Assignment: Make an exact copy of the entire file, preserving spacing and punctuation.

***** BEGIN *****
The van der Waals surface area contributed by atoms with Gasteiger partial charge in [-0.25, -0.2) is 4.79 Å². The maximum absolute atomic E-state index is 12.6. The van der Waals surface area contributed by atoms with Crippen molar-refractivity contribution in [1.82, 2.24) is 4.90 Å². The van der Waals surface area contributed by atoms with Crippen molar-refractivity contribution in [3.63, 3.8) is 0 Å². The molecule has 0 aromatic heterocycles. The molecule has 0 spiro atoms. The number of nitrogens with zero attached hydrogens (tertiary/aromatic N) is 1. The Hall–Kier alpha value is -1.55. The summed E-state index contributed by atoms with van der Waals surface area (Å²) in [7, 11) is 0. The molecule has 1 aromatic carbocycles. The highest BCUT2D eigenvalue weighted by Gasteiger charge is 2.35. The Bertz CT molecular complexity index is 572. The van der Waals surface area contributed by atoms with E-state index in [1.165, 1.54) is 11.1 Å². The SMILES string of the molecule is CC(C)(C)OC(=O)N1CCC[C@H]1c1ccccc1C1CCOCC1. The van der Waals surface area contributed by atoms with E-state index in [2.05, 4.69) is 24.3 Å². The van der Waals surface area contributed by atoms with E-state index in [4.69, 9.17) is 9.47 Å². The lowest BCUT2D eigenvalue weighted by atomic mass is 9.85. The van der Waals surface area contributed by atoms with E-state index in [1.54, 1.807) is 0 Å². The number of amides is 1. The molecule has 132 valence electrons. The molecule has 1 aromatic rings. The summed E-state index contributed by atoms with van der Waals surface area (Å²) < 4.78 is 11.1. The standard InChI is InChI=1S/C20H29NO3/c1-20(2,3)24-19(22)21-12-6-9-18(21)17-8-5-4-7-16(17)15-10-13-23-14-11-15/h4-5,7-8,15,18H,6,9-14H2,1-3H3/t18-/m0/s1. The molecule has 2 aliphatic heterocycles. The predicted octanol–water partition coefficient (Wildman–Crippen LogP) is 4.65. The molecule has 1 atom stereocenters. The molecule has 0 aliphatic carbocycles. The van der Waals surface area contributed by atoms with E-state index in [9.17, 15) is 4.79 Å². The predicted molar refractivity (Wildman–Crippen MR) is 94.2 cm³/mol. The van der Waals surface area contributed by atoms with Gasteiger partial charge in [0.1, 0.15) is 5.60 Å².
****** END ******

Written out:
The van der Waals surface area contributed by atoms with Gasteiger partial charge in [-0.25, -0.2) is 4.79 Å². The maximum absolute atomic E-state index is 12.6. The van der Waals surface area contributed by atoms with Crippen molar-refractivity contribution in [1.82, 2.24) is 4.90 Å². The van der Waals surface area contributed by atoms with Crippen molar-refractivity contribution in [3.63, 3.8) is 0 Å². The molecule has 0 aromatic heterocycles. The molecule has 0 spiro atoms. The number of nitrogens with zero attached hydrogens (tertiary/aromatic N) is 1. The Hall–Kier alpha value is -1.55. The summed E-state index contributed by atoms with van der Waals surface area (Å²) in [7, 11) is 0. The molecule has 1 aromatic carbocycles. The highest BCUT2D eigenvalue weighted by Gasteiger charge is 2.35. The Bertz CT molecular complexity index is 572. The van der Waals surface area contributed by atoms with E-state index in [1.165, 1.54) is 11.1 Å². The SMILES string of the molecule is CC(C)(C)OC(=O)N1CCC[C@H]1c1ccccc1C1CCOCC1. The van der Waals surface area contributed by atoms with E-state index in [2.05, 4.69) is 24.3 Å². The van der Waals surface area contributed by atoms with E-state index in [4.69, 9.17) is 9.47 Å². The lowest BCUT2D eigenvalue weighted by atomic mass is 9.85. The van der Waals surface area contributed by atoms with E-state index in [1.54, 1.807) is 0 Å². The number of amides is 1. The molecule has 132 valence electrons. The molecule has 1 aromatic rings. The summed E-state index contributed by atoms with van der Waals surface area (Å²) < 4.78 is 11.1. The standard InChI is InChI=1S/C20H29NO3/c1-20(2,3)24-19(22)21-12-6-9-18(21)17-8-5-4-7-16(17)15-10-13-23-14-11-15/h4-5,7-8,15,18H,6,9-14H2,1-3H3/t18-/m0/s1. The molecule has 2 aliphatic heterocycles. The predicted octanol–water partition coefficient (Wildman–Crippen LogP) is 4.65. The molecule has 1 atom stereocenters. The molecule has 0 aliphatic carbocycles. The van der Waals surface area contributed by atoms with E-state index in [9.17, 15) is 4.79 Å². The predicted molar refractivity (Wildman–Crippen MR) is 94.2 cm³/mol. The van der Waals surface area contributed by atoms with Gasteiger partial charge in [0.1, 0.15) is 5.60 Å².